An organic matter
There is little doubt the organics movement is sweeping the world, particularly in relation to food. The reasons for this are simple – the belief that organic food not only tastes better, but is better for you and for the environment given it is sustainably farmed. When it comes to the wine world, the same fervent push of the organic movement is no less forceful, it’s just taken longer to catch on.
Mark Davidson, Managing Director and Chief Winemaker of Australia’s largest organic wine producer, Tamburlaine Organic Wines, reckons he knows why – a lack of understanding of organics in wine production, and a difficulty in breaking down long held practices in viticulture.
While conventional viticulture uses chemical fertilizers annually to maintain grape yields, and pesticides to indiscriminately kill bugs, organic farming only uses natural biodegradable inputs and treats bugs with a range of beneficial biodiversity such as companion plants and good bugs.
“At its heart, organic viticulture is about improving the health of soils naturally,” says Mark. “It’s about restoring organic matter, which is the home for moisture and microbiology in soils – that’s what makes soils and vines healthy.”
Conventional to contemporary
While Mark is a flag bearer for organic farming, he hasn’t always been. When he first started in winemaking at Tamburlaine in the Hunter Valley in the mid 80s, he too used conventional farming.
“I came in fairly naively, thinking the chemical providers to the wine industry must have identified what works and what doesn’t. But they didn’t always work and every time they didn’t, there was an excuse,” explains Mark.
“We have some challenging soils in the Hunter and I’d made 14 years of chemical applications to improve soils, but without much effect. So what was the alternative? That’s when I started thinking organics.
“After a long period of vineyard observation and trials, in 2002 we took the first steps toward organic certification for some of our Hunter Valley blocks. This meant a full management program which replaced synthetic chemicals, improved soil organic matter and simulated the vines’ natural defences.”
It was hard work. While there was some limited information on organic farming, hardly any of it was in relation to the wine industry, so Mark’s work into organic viticulture was pioneering. And viewed as somewhat risky.
“People thought I had lost it,” he says. “But it actually reminds me of the period when Australia changed to screw caps. Winemakers around the world thought we were mad. Nowadays, science and quality of wines aged under stelvin have proven we were right to ditch cork. I am confident it will be the same with organic winemaking. When you step back, it is really sound contemporary thinking.”
The other challenge to convincing people about organic wines is that it’s not just a bunch of hippies growing grapes and trying to make them into wine without any winemaking knowledge.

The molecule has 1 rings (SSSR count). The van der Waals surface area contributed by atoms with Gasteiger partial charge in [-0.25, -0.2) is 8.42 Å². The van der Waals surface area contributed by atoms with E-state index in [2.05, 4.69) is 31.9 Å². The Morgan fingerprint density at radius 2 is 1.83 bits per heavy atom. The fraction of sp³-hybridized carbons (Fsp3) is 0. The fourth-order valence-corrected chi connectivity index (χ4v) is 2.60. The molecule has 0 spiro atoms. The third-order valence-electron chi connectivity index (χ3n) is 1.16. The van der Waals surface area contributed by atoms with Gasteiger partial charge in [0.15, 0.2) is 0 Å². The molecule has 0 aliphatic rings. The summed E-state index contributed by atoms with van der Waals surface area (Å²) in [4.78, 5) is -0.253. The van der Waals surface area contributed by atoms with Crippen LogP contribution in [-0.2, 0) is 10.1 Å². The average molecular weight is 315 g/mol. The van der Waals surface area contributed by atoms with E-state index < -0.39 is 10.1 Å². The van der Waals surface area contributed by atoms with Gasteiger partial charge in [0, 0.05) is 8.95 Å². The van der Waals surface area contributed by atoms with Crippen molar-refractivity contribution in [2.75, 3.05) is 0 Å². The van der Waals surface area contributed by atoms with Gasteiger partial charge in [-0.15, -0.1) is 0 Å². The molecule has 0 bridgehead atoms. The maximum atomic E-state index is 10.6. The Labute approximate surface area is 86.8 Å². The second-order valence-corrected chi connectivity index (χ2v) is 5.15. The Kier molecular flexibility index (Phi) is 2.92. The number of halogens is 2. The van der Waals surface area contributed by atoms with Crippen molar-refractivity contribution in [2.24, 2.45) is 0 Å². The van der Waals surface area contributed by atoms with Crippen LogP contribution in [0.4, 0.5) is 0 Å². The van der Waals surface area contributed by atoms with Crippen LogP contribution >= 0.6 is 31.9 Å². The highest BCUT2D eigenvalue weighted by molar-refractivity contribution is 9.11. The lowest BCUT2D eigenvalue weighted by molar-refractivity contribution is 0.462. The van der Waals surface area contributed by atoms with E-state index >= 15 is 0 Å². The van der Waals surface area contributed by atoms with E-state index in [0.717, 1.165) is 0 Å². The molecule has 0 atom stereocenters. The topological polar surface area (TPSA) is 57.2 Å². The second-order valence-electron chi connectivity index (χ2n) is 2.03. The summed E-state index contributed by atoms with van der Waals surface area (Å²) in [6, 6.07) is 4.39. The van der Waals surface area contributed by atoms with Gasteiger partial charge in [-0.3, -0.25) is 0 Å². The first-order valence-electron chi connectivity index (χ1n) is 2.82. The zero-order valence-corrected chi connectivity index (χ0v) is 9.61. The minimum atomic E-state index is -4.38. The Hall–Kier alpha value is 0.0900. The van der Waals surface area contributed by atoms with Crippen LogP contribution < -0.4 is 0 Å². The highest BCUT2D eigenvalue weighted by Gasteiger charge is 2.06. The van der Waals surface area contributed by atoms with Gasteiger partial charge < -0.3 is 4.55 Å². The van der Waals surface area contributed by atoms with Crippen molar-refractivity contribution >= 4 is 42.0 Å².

“Twenty years ago, what had been produced in the name of organics was not necessarily good stuff,” Mark says. “But that has got nothing to do with what we do today in terms of contemporary organics farming. There is a whole lot of background science to this – it is not just some ethereal feel good philosophy.
“Science has moved quickly in our direction in providing biodegradable certified organic products for vineyards and wineries. So now there are many more tools at our disposal to make top class wine.
“I know that, so does Vanya Cullen (from Cullen Wines) in West Australia, Chester Osborn (d’Arenberg), Prue Henschke and various professionals around the country, and the world, are moving this way.
“We’re all enthused not only about the outcomes, but how practically and effectively we can farm using contemporary organic systems because science is providing improved solutions.
“So we’ve got the answers now that we didn’t have 10 years ago, to prove what we know benefits the vines without using inputs that are potentially destructive to soil. As far as sustainable viticulture goes, we now have the answers.”
With 14 hectares of vines in the Hunter certified organic and 200 hectares recently certified in the Orange wine region, Tamburlaine’s award-winning wines are proof that organic winemaking is not only viable, but is the way of the future. Ultimately, consumers will decide by buying wines they love. But if you ask Mark two questions about his experience with organic winemaking at Tamburlaine Organic Wines, it is convincing.
Are the soils better, now?
“Yes, more organic matter and better pH – they’re the two measureables.”
Are the wines better?
“Absolutely. The wines we are making are better than ever. And, they are of consistent quality, and that’s really important.”